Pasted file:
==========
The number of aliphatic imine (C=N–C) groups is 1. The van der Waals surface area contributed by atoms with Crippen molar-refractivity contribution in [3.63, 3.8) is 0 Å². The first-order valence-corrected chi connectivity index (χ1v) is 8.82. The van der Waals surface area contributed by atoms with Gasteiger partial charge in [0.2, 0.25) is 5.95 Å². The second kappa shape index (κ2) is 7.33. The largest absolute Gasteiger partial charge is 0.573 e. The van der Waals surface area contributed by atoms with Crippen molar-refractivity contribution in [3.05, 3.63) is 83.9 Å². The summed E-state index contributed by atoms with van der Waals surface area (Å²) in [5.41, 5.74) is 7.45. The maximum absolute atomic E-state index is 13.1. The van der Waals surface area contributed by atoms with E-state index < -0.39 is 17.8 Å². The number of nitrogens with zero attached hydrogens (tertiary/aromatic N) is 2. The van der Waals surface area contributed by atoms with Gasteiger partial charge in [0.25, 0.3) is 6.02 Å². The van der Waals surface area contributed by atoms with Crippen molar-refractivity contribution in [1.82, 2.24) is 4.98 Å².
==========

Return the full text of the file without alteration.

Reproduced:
The number of aliphatic imine (C=N–C) groups is 1. The van der Waals surface area contributed by atoms with Crippen molar-refractivity contribution in [3.63, 3.8) is 0 Å². The first-order valence-corrected chi connectivity index (χ1v) is 8.82. The van der Waals surface area contributed by atoms with Gasteiger partial charge in [0.2, 0.25) is 5.95 Å². The second kappa shape index (κ2) is 7.33. The largest absolute Gasteiger partial charge is 0.573 e. The van der Waals surface area contributed by atoms with Crippen molar-refractivity contribution in [3.05, 3.63) is 83.9 Å². The summed E-state index contributed by atoms with van der Waals surface area (Å²) in [5.41, 5.74) is 7.45. The maximum absolute atomic E-state index is 13.1. The van der Waals surface area contributed by atoms with E-state index < -0.39 is 17.8 Å². The number of nitrogens with zero attached hydrogens (tertiary/aromatic N) is 2. The van der Waals surface area contributed by atoms with Gasteiger partial charge in [0.25, 0.3) is 6.02 Å². The van der Waals surface area contributed by atoms with Crippen molar-refractivity contribution in [1.82, 2.24) is 4.98 Å².